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11. CHAPTER XI--TRAMPS
The chance use of the word 'Tramp' in my last paper, brought that numerous fraternity so vividly before my mind's eye, that I had no sooner laid down my pen than a compulsion was upon me to take it up again, and make notes of the Tramps whom I perceived on all the summer roads in all directions.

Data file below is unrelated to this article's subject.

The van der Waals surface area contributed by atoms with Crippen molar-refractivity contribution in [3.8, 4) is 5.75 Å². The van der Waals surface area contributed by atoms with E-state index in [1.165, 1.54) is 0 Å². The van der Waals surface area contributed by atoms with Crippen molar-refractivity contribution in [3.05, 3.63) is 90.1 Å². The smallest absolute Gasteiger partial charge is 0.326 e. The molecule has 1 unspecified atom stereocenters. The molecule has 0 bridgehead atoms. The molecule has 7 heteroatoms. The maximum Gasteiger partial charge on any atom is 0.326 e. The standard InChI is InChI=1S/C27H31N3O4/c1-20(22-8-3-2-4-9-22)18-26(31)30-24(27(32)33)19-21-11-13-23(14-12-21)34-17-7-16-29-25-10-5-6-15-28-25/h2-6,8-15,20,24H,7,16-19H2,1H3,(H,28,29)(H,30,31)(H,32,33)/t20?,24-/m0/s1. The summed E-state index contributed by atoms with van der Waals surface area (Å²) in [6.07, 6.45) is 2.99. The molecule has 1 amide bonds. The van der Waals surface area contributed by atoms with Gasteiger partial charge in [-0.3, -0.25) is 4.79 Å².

Whenever a tramp sits down to rest by the wayside, he sits with his legs in a dry ditch; and whenever he goes to sleep (which is very often indeed), he goes to sleep on his back. Yonder, by the high road, glaring white in the bright sunshine, lies, on the dusty bit of turf under the bramble-bush that fences the coppice from the highway, the tramp of the order savage, fast asleep. He lies on the broad of his back, with his face turned up to the sky, and one of his ragged arms loosely thrown across his face. His bundle (what can be the contents of that mysterious bundle, to make it worth his while to carry it about?) is thrown down beside him, and the waking woman with him sits with her legs in the ditch, and her back to the road. She wears her bonnet rakishly perched on the front of her head, to shade her face from the sun in walking, and she ties her skirts round her in conventionally tight tramp-fashion with a sort of apron. You can seldom catch sight of her, resting thus, without seeing her in a despondently defiant manner doing something to her hair or her bonnet, and glancing at you between her fingers. She does not often go to sleep herself in the daytime, but will sit for any length of time beside the man. And his slumberous propensities would not seem to be referable to the fatigue of carrying the bundle, for she carries it much oftener and further than he. When they are afoot, you will mostly find him slouching on ahead, in a gruff temper, while she lags heavily behind with the burden. He is given to personally correcting her, too--which phase of his character develops itself oftenest, on benches outside alehouse doors--and she appears to become strongly attached to him for these reasons; it may usually be noticed that when the poor creature has a bruised face, she is the most affectionate. He has no occupation whatever, this order of tramp, and has no object whatever in going anywhere. He will sometimes call himself a brickmaker, or a sawyer, but only when he takes an imaginary flight. He generally represents himself, in a vague way, as looking out for a job of work; but he never did work, he never does, and he never will. It is a favourite fiction with him, however (as if he were the most industrious character on earth), that YOU never work; and as he goes past your garden and sees you looking at your flowers, you will overhear him growl with a strong sense of contrast, 'YOU are a lucky hidle devil, YOU are!'
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